There can be all kinds of history in a recipe box!
Take this for example.
It’s written in my mother’s handwriting, but there’s more! Look at the stains on it. Mum made this coffee cake many times and the stains are a testament to the afternoons this piece of paper rested on the counter as she measured and stirred. But there’s still one more bit of “history” with this recipe . . .
If you turn the paper over, you have this:
It’s one of my 5th grade history tests! Let’s just say it’s from decades ago, ok? It appears I was studying the civil war when my mother needed a piece of paper to scratch down a new recipe. I’m certainly glad she happened to grab one that was marked a “hundred” – especially since it’s survived this many years and will probably be passed on again – no need to have future generations see a test with a lower grade.
I wrote the word “Mama’s” on the recipe when she gave it to me after I got married. Isn’t it amazing that something so ordinary can have so much meaning years later? This paper is a tangible link to the past. It tells of a young mother who is spending some of her days baking treats for her family. It tells of a 10-year-old child, who is studying and taking tests on American history. It seems to me that this recipe might be cherished by a young woman many years from now, not just because it’s good coffee cake, but because the piece of paper is a connection to her own ancestors – something that will allow her to know them a little better and to imagine what their lives were like. I wish I had more items like this from even further back in our family. Now that we so extensively use computers, the internet and email, it’s likely that handwritten recipes, notes, and maybe even “written” school exams will become a thing of the past, but I hope not.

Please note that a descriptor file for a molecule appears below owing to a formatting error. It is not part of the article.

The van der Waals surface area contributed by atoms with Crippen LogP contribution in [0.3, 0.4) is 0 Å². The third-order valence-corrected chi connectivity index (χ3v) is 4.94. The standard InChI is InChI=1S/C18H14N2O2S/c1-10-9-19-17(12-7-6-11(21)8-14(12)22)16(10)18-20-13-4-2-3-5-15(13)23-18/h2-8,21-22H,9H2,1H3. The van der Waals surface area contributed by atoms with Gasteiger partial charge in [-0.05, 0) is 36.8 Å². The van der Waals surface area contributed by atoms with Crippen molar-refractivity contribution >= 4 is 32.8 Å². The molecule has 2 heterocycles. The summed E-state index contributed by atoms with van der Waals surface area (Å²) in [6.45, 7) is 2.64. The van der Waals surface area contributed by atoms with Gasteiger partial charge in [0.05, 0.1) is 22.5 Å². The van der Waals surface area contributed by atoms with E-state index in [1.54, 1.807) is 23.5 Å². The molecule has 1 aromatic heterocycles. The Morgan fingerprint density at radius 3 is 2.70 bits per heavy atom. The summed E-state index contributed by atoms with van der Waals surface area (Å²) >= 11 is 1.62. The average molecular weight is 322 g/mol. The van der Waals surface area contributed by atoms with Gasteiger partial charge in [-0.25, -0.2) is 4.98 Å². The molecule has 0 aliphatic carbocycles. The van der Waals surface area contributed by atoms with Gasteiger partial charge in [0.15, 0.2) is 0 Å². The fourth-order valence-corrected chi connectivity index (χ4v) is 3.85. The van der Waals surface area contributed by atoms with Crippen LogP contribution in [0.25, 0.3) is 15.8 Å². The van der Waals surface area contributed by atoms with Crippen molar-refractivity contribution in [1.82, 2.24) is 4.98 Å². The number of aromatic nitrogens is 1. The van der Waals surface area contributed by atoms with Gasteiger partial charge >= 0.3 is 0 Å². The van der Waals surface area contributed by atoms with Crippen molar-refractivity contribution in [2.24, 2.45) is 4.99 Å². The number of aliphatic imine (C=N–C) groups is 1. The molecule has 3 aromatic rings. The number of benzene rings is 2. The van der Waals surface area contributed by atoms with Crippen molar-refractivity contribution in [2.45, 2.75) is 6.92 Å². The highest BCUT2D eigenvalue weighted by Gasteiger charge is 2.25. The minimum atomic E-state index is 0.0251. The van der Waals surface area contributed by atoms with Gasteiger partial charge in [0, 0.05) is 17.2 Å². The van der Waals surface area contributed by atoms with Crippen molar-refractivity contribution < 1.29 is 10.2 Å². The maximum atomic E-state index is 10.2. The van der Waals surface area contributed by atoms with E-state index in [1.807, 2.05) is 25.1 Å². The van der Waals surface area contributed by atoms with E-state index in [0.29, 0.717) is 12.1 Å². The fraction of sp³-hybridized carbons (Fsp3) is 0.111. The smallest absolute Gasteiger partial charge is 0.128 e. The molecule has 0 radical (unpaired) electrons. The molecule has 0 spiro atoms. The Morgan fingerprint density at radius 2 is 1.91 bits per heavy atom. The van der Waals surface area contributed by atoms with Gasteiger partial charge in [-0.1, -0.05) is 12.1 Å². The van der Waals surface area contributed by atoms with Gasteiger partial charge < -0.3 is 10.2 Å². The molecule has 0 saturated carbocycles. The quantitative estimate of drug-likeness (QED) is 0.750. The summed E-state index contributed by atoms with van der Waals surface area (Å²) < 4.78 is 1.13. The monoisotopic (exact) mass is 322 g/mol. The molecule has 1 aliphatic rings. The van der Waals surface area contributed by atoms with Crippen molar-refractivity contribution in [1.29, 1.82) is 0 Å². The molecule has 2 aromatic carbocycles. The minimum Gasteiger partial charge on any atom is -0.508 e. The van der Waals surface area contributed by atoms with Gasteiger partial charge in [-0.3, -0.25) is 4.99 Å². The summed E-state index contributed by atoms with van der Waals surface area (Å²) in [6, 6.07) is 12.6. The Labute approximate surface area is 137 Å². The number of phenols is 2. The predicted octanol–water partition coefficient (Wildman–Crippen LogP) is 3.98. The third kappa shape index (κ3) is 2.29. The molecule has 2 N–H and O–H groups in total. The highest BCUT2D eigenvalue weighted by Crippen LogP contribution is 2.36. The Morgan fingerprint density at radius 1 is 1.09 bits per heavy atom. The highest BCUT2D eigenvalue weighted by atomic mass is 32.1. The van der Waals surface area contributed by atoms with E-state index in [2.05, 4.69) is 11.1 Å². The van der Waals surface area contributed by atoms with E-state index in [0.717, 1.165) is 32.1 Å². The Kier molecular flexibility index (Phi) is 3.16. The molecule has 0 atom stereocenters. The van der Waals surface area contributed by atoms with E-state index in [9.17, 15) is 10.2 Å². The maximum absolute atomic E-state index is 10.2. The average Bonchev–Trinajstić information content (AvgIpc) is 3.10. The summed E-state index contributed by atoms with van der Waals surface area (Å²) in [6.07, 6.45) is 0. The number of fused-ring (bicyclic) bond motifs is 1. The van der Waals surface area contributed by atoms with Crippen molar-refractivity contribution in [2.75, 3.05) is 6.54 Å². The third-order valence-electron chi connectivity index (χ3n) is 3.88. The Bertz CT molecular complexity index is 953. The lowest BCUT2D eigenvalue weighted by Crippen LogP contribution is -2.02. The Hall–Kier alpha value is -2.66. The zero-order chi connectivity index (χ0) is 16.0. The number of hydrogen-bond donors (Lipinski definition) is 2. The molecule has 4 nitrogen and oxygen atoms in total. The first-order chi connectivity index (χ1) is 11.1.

One thing is for sure – the coffee cake is delicious. I’ve transcribed it for you below. Maybe you can make it before the summer heat keeps all of us from wanting to use the oven.
One Bowl Recipe!
Sift together on wax paper:
2 cups flour
1 teaspoon baking powder
1 teaspoon baking soda
1/2 teaspoon salt
In a bowl cream together well:
1 stick butter (left out for 1 hour to soften a bit)
2 eggs (left out 1 hour to bring closer to room temperature)
Next add dry ingredients alternately with ½ pint of sour cream to the creamed mixture. Add 1 teaspoon of vanilla.
In a cup – mix well: 1 teaspoon of cinnamon with ¼ cup of sugar. Set aside.
Measure approximately 1 cup of chopped nuts and set aside.
Grease a tube pan. Add ½ of the batter to the pan, then ½ of the cinnamon sugar mixture, then sprinkle ½ of the nuts, then the rest of the batter, the rest of the cinnamon sugar mix, and finally the rest of the nuts.
Bake at 350 degrees for 40 minutes.